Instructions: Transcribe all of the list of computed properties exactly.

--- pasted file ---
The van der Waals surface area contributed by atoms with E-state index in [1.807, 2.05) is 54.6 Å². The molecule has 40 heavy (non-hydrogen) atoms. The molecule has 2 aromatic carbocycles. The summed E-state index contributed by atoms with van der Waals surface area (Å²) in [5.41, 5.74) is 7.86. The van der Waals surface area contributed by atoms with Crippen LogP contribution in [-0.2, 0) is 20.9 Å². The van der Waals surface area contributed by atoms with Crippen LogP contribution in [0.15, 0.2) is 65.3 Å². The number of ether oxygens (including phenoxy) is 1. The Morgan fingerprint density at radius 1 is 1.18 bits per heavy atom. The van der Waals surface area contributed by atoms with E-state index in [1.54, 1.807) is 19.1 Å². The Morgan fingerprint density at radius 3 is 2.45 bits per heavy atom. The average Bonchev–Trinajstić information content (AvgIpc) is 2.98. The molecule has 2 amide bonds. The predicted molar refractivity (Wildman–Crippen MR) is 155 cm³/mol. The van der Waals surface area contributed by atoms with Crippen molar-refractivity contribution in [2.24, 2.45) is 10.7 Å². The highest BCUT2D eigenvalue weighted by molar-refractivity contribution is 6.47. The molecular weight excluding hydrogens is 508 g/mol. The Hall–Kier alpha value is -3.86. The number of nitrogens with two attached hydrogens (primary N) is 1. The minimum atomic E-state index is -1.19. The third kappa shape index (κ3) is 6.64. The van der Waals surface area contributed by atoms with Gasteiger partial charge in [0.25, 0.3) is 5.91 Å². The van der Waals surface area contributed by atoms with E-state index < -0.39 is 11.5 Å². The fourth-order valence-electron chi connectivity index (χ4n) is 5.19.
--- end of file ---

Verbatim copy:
The van der Waals surface area contributed by atoms with E-state index in [1.807, 2.05) is 54.6 Å². The molecule has 40 heavy (non-hydrogen) atoms. The molecule has 2 aromatic carbocycles. The summed E-state index contributed by atoms with van der Waals surface area (Å²) in [5.41, 5.74) is 7.86. The van der Waals surface area contributed by atoms with Crippen LogP contribution in [-0.2, 0) is 20.9 Å². The van der Waals surface area contributed by atoms with Crippen LogP contribution in [0.15, 0.2) is 65.3 Å². The number of ether oxygens (including phenoxy) is 1. The Morgan fingerprint density at radius 1 is 1.18 bits per heavy atom. The van der Waals surface area contributed by atoms with E-state index in [1.54, 1.807) is 19.1 Å². The Morgan fingerprint density at radius 3 is 2.45 bits per heavy atom. The average Bonchev–Trinajstić information content (AvgIpc) is 2.98. The molecule has 2 amide bonds. The predicted molar refractivity (Wildman–Crippen MR) is 155 cm³/mol. The van der Waals surface area contributed by atoms with Crippen molar-refractivity contribution in [2.24, 2.45) is 10.7 Å². The highest BCUT2D eigenvalue weighted by molar-refractivity contribution is 6.47. The molecular weight excluding hydrogens is 508 g/mol. The Hall–Kier alpha value is -3.86. The number of nitrogens with two attached hydrogens (primary N) is 1. The minimum atomic E-state index is -1.19. The third kappa shape index (κ3) is 6.64. The van der Waals surface area contributed by atoms with Gasteiger partial charge in [0.25, 0.3) is 5.91 Å². The van der Waals surface area contributed by atoms with E-state index < -0.39 is 11.5 Å². The fourth-order valence-electron chi connectivity index (χ4n) is 5.19.